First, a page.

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Vet shares tips to keep pets safe this summer

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Shelly Birkelo
July 2, 2012

— Summer is a time to have fun and relax in the great outdoors.

But the hottest part of the year can also be dangerous for pets if owners don't take precautions.

To keep your pet safe during hot weather, Dr. Sandra Sawchuk, clinical instructor at the Veterinary Medical Teaching Hospital UW-Madison, shared these tips:

1. Use sunscreen. When left outside and in the sun too long a dog or cat can get sunburned and in extreme cases light-pigmented animals can develop skin cancer. So buy pet appropriate sunscreen sold at pet stores or online and apply to areas hit by the sun and susceptible to burn such as ear tips and bridge of the animal's nose. In a pinch, sunscreen for human babies is OK if applied to the pet where it can't lick.

"You can keep reapplying, but that's not going to allow the animal to be out in the sun indefinitely. So you need to really be careful and be the pet's brain like parents with kids," Sawchuk said.

2. Trim coats with care. Poodles are groomed regularly, but shaving a breed not meant to be shaved, such as a golden retriever, may expose the dog to sunburn without hair protection.

"Clipping is not a do or a don't. There's a lot of variability. So talk to your vet or groomer who knows the pet's coat and skin and get their opinion," she said.

3. Use caution when walking. A dog can only expel extra body heat through the pads of their feet and by panting. So exercise in hot weather can be deadly.

"Be cautious. Exercise in the early morning or later in the evening once humidity and temperatures drop," Sawchuk said.

4. Don't leave dogs in vehicles. Vehicles heat fast and can kill pets quickly.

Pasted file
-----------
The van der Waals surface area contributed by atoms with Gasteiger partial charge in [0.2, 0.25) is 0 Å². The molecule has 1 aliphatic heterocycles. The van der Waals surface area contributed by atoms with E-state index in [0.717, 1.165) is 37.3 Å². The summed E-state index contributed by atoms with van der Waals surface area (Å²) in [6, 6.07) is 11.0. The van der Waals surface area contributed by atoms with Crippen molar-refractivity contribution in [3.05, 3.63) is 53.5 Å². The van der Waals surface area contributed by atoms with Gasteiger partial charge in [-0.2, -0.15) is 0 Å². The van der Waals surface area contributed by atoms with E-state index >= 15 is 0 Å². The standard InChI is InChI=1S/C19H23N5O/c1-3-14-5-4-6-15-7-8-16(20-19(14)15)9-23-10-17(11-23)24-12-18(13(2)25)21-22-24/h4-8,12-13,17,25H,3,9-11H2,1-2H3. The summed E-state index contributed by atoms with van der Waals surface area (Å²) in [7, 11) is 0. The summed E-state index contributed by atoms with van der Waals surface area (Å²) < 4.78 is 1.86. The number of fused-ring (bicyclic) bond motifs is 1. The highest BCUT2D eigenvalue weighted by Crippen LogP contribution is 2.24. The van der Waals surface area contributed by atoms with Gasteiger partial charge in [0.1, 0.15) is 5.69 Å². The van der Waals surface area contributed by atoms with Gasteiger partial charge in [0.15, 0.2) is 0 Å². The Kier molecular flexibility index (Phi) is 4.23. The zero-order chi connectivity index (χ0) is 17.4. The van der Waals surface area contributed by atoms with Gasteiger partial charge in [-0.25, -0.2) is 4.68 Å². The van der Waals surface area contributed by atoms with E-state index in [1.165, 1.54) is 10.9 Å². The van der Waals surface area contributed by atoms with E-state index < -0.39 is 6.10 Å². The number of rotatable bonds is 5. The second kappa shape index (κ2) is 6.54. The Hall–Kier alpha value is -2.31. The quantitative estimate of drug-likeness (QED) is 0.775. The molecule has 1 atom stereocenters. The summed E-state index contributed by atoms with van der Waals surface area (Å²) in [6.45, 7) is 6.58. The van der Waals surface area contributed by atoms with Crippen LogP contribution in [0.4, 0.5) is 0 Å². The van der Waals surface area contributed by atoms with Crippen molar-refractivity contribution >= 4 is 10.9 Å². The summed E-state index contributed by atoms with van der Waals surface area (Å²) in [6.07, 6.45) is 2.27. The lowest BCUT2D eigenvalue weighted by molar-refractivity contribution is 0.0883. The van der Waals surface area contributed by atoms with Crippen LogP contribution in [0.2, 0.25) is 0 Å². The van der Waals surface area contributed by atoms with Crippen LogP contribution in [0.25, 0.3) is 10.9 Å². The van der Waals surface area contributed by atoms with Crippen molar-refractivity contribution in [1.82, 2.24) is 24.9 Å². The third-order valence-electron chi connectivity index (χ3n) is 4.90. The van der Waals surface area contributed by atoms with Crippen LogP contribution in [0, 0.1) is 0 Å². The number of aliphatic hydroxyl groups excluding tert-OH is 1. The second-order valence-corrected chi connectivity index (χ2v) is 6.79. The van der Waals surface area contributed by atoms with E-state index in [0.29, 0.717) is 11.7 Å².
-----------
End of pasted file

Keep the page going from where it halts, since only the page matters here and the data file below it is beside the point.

"They have a different cooling mechanism than humans so are just not able to get that hot body temperature down because they're trying to expel warm air into even hotter air," Sawchuk said.

5. Avoid heat exhaustion. When a dog is overheated, it will open its mouth wide, pant excessively and its gums will turn a dark red brick color. Its pupils will dilate, and the dog will be unresponsive and lethargic. If you notice these symptoms, get your pet into a cooler environment. Don't cool the pet's body temperature too fast because it could go into shock.

"Put a cool, wet towel over them to slowly cool them down," she said.

6. Use a lifejacket. Even the best swimming dog can get into trouble.

"So, like people, they should wear a life jacket in case they fall overboard, get exhausted and can't make it back to shore or get disoriented and don't know where they are," Sawchuk said.

7. Provide water. Make sure to take water for your dog to drink. You don't want to let your dog drink from the lake or streams laced with blue algae, which can be toxic, or waterborne infectious diseases, which can cause liver and kidney failure.

"Dogs will drink from the lake but encourage them to drink water from home rather than from the lake because it may put them at risk of other disease," she said.

8. Avoid swimmers ear. Water can pool and cause ear infections because a dog's ear canal is J-shaped.

"Your vet can supply you with or recommend products—drying agents—especially for dogs that are ear-infection prone," she said.

9. Avoid parasites. This is perfect weather for parasites such as hookworms to develop. Clean up after your pet and avoid areas where people don't clean up to avoid exposure. That's why vets recommend year around heartworm control because the heartworm medication also controls intestinal parasites.

"Some are applied topically monthly. Many people use an oral tablet once a month," Sawchuk said.

10. Choose pet-friendly insect repellents. The top three insects to bug dogs are fleas, ticks and mosquitoes.

"There are a lot of different preparations easy to apply and available. But always consult with your vet to get a recommendation.

"Some repel mosquitoes, while other don't. So, you've got to know what product you're using," she said.

11. Sawchuk, who survived a tornado while on vacation with her pets, offered one last suggestion.

"When living in an area where severe weather can happen, have a plan of attack. Have supplies necessary to take with you like leashes, and microchip your pets so if they survive and get lost they can be reunited with you."



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